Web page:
Earlier this month, all five schools in Union County held a meeting before classes started. I, by way of my mother, came to know that one Erin Walker was a new English teacher for East Union Attendance Center. Of all the people I’ve not talked to in years, Erin is, by and large, the one I should have written to by now the most.
There are, I think, two people I’ve ever been madly in love with, and Erin was one of them. In fairness, I should confess that while I was madly in love with her, I was also a child, and a particularly lonely one. I clearly remember the alienation wrought by my peers from the second grade to the seventh. Every year, I experienced more loneliness than, I hope, many experience in their entire lives. I had no interests, neither intrinsic nor extrinsic, and the grades to prove it. To this end, I also had no friends.
That’s a lie; I did have one friend, and she was Erin Walker. I understand, by some confusing memories that, at one point early on, we were playground romantically involved, but I only really remember the person who was my best friend, and played with me, and shared with me a love of reading, a love I possess to this day. I still have that old tattered copy of Harry Potter and the Philosopher’s Stone on the mantle of my fireplace.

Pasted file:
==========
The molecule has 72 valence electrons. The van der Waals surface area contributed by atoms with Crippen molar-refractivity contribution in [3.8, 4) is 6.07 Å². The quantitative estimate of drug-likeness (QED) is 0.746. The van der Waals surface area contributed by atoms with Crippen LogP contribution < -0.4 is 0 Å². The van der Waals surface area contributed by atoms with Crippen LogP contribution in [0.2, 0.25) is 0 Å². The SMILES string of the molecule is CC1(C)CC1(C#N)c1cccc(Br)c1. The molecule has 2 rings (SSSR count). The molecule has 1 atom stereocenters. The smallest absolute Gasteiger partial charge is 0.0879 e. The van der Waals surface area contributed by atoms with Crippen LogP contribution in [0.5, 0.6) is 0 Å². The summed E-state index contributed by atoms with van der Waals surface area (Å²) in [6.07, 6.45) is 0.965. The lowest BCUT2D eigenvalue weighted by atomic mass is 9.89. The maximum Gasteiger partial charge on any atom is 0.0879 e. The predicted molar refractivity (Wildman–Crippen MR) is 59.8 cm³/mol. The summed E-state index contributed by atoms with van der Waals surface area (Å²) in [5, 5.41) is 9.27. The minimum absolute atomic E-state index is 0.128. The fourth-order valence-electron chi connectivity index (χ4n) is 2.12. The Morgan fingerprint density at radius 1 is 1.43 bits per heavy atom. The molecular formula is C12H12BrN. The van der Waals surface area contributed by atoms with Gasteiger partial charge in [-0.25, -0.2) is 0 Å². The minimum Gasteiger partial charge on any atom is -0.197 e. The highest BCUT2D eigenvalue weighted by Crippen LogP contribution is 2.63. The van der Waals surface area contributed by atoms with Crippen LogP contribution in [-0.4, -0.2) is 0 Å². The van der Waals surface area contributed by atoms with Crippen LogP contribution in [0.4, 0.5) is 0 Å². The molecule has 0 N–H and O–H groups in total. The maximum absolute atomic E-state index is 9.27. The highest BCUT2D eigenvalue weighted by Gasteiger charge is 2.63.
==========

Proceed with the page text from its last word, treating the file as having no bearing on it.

After some time, I fell in love with her, but when I moved and confessed to my feelings, she told me she did not reciprocate them. This would be the start of a long period of isolation with no best friend, but newly developed interests that I can tie directly to my friend Erin.
When I met her again many years later, I was too shy to say anything, even though we shared many classes. I never told her the impact she had made on my life, both in the past and long after my personal feelings had withered at died. Although I was aware of my silence, I had not the gumption to change my actions. I still severely regret this terrible inaction.
Today, I have a friend much like Erin in Megan Milton. I shan’t repeat the mistakes of the past with her. Although I know not what the future holds, nor where I’ll go nor what happens to us, I shall assuredly write her letters, or some other, more convenient form of communication, instead of allowing our prosperous friendship to wilt and die.